Using a personal rubric allows students to see immediately what they need to add and edit to their writing before they can publish it.

This self-reflection also helps students know what goals they can set to help them grow in their writing.  There are a lot of ways to set up a goals chart for writing.  If you do a search online you'll find so many different kinds that can meet your needs.  I personally love using post it notes for students to add their names to and move as needed.  Just remember that your goals for writing will change throughout the school year.  At the beginning of K you may want "Spaces Between Words" as a goal, but by the end of the year that might not be goal that you need to keep as an option for your students.

We also need to assess student writing, so I created these teacher rubrics for easy grading with personal narratives.  Click on the image to grab them.

If you want to create your own, click here for an editable version.

Another great tip for grading writing is to have other important people in your students' lives grade for you.  I have had it timed out that parent conferences have occurred around the time I plan to grade writing.  It is really helpful for parents to sit with you and get their feedback about the writing growth and the writing needs of their child.

You can also have a buddy class help grade and talk through the rubric with the student from your class the buddy student is assigned to.  Older elementary students LOVE to help the younger ones and this is a perfect activity to complete together.

Also, having students read their own writing out loud to their writing partner is an excellent method of self-assessment.  I often say, "You're the author of your own story.  If you can't read it, then other people can't read it."  This is important for students to make sure their writing is neat, but also that words aren't left out or that invented spelling is readable to the author. I often have students start the Writing and Conferences portion of Writer's Workshop by reading their story first to their writing partner(s). I even model, model, model why this is important during mini lessons.

Tomorrow is all about independent writing choices in centers/Daily 5!

Wednesday, July 8, 2020

Writing Week 2020 - Strategies for Improving Writing

Welcome to day 3 of Writing Week 2020!  I hope you're enjoying a peek into how I teach writing in the primary grades.  Today is all about strategies for improving writing with emergent writers.  One of the amazing parts of writer's workshop is that it's naturally differentiated, but that's also one of the scariest parts of writers workshop.  Having an equipped and full toolbelt of strategies for helping your young authors is necessary for their individual needs.  I wear my toolbelt during writer's workshop Writing and Conferences time as I travel around the classroom.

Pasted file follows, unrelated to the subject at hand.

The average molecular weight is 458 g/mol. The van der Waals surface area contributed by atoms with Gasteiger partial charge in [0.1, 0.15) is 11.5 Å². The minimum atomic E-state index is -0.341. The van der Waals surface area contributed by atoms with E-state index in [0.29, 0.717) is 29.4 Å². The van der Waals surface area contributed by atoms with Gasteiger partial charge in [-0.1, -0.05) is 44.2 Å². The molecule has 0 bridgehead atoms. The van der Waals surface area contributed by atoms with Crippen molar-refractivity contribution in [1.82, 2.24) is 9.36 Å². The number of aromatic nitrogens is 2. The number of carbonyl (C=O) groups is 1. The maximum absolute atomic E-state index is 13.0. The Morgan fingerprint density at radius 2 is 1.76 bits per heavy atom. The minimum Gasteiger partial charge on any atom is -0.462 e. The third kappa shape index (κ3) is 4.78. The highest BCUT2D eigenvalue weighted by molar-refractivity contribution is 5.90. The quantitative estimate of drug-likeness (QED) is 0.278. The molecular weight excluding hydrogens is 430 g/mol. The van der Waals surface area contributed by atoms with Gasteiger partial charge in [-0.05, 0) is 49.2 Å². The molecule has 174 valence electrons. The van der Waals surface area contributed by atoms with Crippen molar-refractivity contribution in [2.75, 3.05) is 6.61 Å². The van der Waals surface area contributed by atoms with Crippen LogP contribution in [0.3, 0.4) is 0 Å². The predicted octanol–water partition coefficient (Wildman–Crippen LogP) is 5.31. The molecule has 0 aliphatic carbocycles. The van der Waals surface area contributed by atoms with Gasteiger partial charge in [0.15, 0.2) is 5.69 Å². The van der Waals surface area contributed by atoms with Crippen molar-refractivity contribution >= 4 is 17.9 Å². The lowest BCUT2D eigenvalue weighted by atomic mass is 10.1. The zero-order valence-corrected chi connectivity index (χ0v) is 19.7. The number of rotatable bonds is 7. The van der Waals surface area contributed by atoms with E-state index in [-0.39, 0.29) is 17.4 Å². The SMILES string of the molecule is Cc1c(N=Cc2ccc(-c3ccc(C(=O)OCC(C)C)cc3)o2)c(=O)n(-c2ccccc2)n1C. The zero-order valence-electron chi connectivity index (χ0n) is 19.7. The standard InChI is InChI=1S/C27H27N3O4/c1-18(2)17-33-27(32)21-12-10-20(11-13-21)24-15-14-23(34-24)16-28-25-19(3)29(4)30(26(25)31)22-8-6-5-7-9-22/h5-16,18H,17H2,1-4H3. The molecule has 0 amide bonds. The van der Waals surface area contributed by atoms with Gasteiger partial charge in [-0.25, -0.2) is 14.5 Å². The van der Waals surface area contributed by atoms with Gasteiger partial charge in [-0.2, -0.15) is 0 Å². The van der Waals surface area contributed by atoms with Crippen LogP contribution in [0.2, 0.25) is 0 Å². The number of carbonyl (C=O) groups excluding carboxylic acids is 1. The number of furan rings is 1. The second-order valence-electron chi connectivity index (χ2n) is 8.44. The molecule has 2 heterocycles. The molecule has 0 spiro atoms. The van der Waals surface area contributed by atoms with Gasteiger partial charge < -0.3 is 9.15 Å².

I keep many tools inside of it to help my writers as I see what each one needs to become a stronger writer.

Let's take a look at some tools (and toys) I use to help stretch all the writers in my classroom.

Play-Doh is a perfect tool to use when introducing how to start a new story.  Have students open their Play-Doh and observe what they see.  You will get answers describing one color, a "blob shape", or my favorite - "It looks like Play-Doh."  Then show a blank piece of paper and tell students that writing a story is just like playing with Play-Doh.  It starts out as just a white, rectangular shaped piece of paper, but when we add our thinking and creativity to it we can turn it into something.  Then allow students to turn their Play-Doh into something.  I like to have my students use Seesaw to take a photo of their Play-Doh creation and record what they made as a reference later in writers workshop for each student to reflect and remember authors start with nothing and turn it into something, just like we did with the Play-Doh.  This is a great tool to use to help timid writers just start writing.  Always remember that in kindergarten and first grade, writing can start with pictures. If you have an apprehensive writer in the beginning, let them start with pictures, then move into labeling, then words. (Click the photo to grab my 3 Ways to Write FREEBIE.)

Isn't it awesome that writing is naturally differentiated?!?!

I also love these two books for mentor texts with helping apprehensive writers.

A Ball for Daisy is a wordless book, yet it tells a story about Daisy and her ball.  It shows young writers that our pictures hold meaning, so starting with pictures is okay.

The Dot is a great book about making a mark that can turn into so many creative things, just like we do in writing.  We just have to start!

One tool that I use as a visual model for my authors is this stacking toy.  It helps writers see that they need to make sure their story is told in the correct order to help it make sense.  I know that seems so simple for us, but for emergent writers they really do need to understand beginning, middle, and end.  This is a skill we are working on during reading ALL THE TIME, but making it translate into writing can be hard at times.  Using this visual helps tremendously.  For writers who are already skilled at making their story flow, this tool can be used during revising in the writing process.  Sometimes we need to rearrange parts of our stories to help them make more sense to our readers.  During revising you can see my class literally cutting their stories apart and rearranging them to make them clearer, just like with this toy, we can rearrange it to make it "right".